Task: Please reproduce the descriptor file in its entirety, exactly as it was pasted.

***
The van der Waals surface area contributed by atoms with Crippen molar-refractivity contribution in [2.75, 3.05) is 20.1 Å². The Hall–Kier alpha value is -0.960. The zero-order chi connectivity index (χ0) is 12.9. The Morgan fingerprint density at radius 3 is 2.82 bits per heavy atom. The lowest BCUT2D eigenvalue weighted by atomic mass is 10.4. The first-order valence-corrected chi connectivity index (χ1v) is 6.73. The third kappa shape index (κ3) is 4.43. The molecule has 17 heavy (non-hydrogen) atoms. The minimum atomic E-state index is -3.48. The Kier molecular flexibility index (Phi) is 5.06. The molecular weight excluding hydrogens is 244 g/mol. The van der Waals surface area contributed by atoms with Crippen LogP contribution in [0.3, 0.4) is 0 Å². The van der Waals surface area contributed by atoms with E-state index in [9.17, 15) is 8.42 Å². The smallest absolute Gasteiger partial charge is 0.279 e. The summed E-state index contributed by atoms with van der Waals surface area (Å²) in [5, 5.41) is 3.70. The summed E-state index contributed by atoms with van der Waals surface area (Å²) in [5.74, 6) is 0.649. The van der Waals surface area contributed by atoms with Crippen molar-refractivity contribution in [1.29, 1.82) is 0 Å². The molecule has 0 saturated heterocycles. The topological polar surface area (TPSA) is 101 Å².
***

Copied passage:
The van der Waals surface area contributed by atoms with Crippen molar-refractivity contribution in [2.75, 3.05) is 20.1 Å². The Hall–Kier alpha value is -0.960. The zero-order chi connectivity index (χ0) is 12.9. The Morgan fingerprint density at radius 3 is 2.82 bits per heavy atom. The lowest BCUT2D eigenvalue weighted by atomic mass is 10.4. The first-order valence-corrected chi connectivity index (χ1v) is 6.73. The third kappa shape index (κ3) is 4.43. The molecule has 17 heavy (non-hydrogen) atoms. The minimum atomic E-state index is -3.48. The Kier molecular flexibility index (Phi) is 5.06. The molecular weight excluding hydrogens is 244 g/mol. The van der Waals surface area contributed by atoms with Crippen LogP contribution in [0.3, 0.4) is 0 Å². The van der Waals surface area contributed by atoms with E-state index in [9.17, 15) is 8.42 Å². The smallest absolute Gasteiger partial charge is 0.279 e. The summed E-state index contributed by atoms with van der Waals surface area (Å²) in [5, 5.41) is 3.70. The summed E-state index contributed by atoms with van der Waals surface area (Å²) in [5.74, 6) is 0.649. The van der Waals surface area contributed by atoms with Crippen molar-refractivity contribution in [1.29, 1.82) is 0 Å². The molecule has 0 saturated heterocycles. The topological polar surface area (TPSA) is 101 Å².